Many pundits call COVID-19 a Black Swan event. And I have done the same. In countless conversations with clients, suppliers and others, ruminating wisely, “yes, it’s a black swan event. All bets are off.”
But is it really?
Black swans are supposed to take us by complete and utter surprise. Unpredictable before the fact, inevitable after.
But, a lot of people have predicted this pandemic. Not only predicted it, but also highlighted how unprepared we are. Among the famous examples, here’s Bill Gates, warning of a pandemic that could kill 33 million. And the resemblance of the current situation to the 2011 movie Contagion is eerie.
So, no – the epidemic was foretold.
What wasn’t foretold though, was the immediate and devastating economic armageddon. That was the Black Swan.
That spike at the far right of the graph – from 300K jobless claims to 3.3 million? That was the Black Swan.
The video in the tweet below illustrates this vividly.
COVID-19 was foretold. But the economic impact wasn’t.
Experts (and movies) predicted, sometimes in frightening detail, how medical capacity would run out. How we’d wait, interminably, for a vaccine.
But they didn’t think – what will happen if everyone has to sit at home for two months? What will happen if every business closes, all at once?
Like all Black Swans, seems blindingly obvious after the fact. Hindsight, especially in the case of Black Swans, is 20:20.
Alex Danco talks about this in his article on Black Swan Events.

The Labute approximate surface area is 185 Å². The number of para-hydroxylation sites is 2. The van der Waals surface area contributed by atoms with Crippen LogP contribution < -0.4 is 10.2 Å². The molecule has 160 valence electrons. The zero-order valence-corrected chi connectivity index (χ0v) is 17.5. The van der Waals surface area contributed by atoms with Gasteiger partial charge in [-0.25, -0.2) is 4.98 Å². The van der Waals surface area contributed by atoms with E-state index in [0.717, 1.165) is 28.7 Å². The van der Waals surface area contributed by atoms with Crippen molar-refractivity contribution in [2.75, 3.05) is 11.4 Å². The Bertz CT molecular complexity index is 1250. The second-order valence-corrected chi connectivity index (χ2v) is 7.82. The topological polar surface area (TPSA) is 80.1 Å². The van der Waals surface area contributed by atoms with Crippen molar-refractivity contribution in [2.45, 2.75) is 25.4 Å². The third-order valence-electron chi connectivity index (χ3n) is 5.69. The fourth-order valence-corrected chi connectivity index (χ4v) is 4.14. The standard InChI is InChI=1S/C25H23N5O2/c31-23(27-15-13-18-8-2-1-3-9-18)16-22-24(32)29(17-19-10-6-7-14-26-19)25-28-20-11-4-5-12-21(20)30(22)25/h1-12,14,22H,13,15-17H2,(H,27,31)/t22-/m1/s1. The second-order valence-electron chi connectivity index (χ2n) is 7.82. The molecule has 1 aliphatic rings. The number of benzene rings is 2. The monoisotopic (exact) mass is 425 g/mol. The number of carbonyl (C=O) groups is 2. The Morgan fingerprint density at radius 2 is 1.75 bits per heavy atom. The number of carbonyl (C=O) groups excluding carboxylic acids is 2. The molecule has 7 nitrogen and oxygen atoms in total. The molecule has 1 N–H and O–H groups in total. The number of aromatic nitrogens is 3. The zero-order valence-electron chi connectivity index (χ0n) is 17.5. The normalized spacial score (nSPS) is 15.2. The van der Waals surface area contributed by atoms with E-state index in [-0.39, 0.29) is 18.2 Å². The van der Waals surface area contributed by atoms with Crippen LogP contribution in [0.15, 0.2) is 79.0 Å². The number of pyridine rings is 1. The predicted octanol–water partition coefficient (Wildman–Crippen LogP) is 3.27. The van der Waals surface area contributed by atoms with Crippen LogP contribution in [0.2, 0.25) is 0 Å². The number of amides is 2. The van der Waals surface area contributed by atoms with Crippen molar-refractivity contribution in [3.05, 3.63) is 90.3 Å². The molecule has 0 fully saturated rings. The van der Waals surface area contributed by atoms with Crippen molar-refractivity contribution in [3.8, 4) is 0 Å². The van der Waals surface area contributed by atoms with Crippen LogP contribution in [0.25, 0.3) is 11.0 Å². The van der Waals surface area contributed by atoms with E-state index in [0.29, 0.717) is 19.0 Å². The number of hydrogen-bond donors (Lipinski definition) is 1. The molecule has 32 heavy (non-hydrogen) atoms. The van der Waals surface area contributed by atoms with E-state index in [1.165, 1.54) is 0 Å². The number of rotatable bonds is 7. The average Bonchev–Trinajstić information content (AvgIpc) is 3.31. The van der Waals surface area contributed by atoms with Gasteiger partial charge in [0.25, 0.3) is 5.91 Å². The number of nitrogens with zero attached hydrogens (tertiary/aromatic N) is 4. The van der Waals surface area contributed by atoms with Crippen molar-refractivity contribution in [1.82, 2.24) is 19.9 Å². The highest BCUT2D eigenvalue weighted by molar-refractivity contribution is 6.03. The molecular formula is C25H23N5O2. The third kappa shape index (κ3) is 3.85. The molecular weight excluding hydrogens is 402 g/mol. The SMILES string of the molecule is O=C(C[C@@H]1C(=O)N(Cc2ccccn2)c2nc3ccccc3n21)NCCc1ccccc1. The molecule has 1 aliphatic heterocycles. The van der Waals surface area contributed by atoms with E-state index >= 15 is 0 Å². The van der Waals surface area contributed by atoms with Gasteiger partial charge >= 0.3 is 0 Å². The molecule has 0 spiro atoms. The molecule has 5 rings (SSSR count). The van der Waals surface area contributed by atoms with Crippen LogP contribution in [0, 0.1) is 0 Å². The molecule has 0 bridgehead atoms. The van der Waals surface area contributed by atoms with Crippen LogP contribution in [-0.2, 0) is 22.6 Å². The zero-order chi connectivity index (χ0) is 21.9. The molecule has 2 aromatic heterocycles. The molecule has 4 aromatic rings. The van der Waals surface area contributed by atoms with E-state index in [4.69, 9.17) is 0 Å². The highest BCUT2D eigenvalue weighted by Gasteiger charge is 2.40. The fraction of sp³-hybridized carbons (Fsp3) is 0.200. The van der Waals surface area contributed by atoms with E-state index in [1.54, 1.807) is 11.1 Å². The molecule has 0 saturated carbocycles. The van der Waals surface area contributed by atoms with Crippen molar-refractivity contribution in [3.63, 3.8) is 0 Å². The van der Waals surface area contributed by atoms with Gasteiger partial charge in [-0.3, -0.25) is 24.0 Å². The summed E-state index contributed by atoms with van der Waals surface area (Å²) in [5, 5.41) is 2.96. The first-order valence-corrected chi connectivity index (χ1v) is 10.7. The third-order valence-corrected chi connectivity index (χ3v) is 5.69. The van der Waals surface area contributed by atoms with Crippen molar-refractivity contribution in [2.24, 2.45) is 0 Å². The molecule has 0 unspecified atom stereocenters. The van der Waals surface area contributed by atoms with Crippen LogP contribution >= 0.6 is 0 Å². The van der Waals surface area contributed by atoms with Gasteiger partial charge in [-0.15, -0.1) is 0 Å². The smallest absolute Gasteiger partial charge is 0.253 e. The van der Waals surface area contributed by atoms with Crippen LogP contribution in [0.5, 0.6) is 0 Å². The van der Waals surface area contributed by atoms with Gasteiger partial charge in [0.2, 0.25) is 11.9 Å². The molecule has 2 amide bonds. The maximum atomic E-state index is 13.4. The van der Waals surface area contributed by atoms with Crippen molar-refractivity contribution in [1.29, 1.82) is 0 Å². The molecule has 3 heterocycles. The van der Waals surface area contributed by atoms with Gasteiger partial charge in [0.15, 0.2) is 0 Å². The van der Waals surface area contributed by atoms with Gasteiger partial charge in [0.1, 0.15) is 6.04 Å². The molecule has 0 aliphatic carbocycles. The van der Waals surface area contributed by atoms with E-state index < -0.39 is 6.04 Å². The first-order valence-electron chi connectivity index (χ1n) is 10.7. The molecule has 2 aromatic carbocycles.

Why did our governments react so slowly to the pandemic?
Separately, the chart above also explains why so many democratic heads of state reacted slowly at the start.
In The Dictator’s Handbook (an excellent book on Politics and Game Theory), Bruce Bueno de Mesquita says,
Politics is about getting and keeping political power, not about general welfare. Leaders do what they can do to come to power, and stay in power.
That’s what happened.
In the early days of the pandemic, COVID-19 was an unknown quantity. Many hoped
prayed fervently that it was “just another flu”. On the other hand, every head of state knew what a lockdown meant. Unemployment.
And in any democracy, unemployment means one thing for sure – the leader in power crashes out in the next election.
Like Upton Sinclair said:
“It is difficult to get a man to understand something when his salary depends upon him not understanding it.”
Amen.[Note: This article appeared in my newsletter Sunday Reads #85: Black Swans, Honesty, and Dishonest Statistics]